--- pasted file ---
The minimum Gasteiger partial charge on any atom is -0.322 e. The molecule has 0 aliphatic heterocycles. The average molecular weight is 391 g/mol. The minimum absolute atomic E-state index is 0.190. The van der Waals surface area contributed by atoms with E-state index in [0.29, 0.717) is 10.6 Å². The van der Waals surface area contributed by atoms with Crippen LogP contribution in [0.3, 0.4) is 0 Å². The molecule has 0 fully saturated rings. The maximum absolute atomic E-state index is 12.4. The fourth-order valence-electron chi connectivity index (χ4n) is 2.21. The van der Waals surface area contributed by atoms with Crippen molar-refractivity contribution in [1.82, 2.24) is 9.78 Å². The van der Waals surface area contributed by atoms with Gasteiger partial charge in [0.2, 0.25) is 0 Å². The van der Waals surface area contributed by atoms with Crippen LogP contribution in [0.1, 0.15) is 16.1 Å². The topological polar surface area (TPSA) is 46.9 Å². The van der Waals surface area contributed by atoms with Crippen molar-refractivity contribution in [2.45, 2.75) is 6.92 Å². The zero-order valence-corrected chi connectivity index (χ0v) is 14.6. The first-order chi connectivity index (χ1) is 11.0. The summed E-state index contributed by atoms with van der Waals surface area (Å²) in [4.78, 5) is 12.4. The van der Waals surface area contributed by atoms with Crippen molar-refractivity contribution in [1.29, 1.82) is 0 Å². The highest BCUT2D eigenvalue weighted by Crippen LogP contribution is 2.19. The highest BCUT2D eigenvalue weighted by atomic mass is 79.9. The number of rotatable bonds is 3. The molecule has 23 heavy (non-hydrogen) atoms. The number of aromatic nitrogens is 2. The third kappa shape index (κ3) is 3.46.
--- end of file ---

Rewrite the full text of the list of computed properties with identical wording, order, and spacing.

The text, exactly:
The minimum Gasteiger partial charge on any atom is -0.322 e. The molecule has 0 aliphatic heterocycles. The average molecular weight is 391 g/mol. The minimum absolute atomic E-state index is 0.190. The van der Waals surface area contributed by atoms with E-state index in [0.29, 0.717) is 10.6 Å². The van der Waals surface area contributed by atoms with Crippen LogP contribution in [0.3, 0.4) is 0 Å². The molecule has 0 fully saturated rings. The maximum absolute atomic E-state index is 12.4. The fourth-order valence-electron chi connectivity index (χ4n) is 2.21. The van der Waals surface area contributed by atoms with Crippen molar-refractivity contribution in [1.82, 2.24) is 9.78 Å². The van der Waals surface area contributed by atoms with Gasteiger partial charge in [0.2, 0.25) is 0 Å². The van der Waals surface area contributed by atoms with Crippen LogP contribution in [0.1, 0.15) is 16.1 Å². The topological polar surface area (TPSA) is 46.9 Å². The van der Waals surface area contributed by atoms with Crippen molar-refractivity contribution in [2.45, 2.75) is 6.92 Å². The zero-order valence-corrected chi connectivity index (χ0v) is 14.6. The first-order chi connectivity index (χ1) is 11.0. The summed E-state index contributed by atoms with van der Waals surface area (Å²) in [4.78, 5) is 12.4. The van der Waals surface area contributed by atoms with Crippen molar-refractivity contribution in [1.29, 1.82) is 0 Å². The highest BCUT2D eigenvalue weighted by Crippen LogP contribution is 2.19. The highest BCUT2D eigenvalue weighted by atomic mass is 79.9. The number of rotatable bonds is 3. The molecule has 23 heavy (non-hydrogen) atoms. The number of aromatic nitrogens is 2. The third kappa shape index (κ3) is 3.46.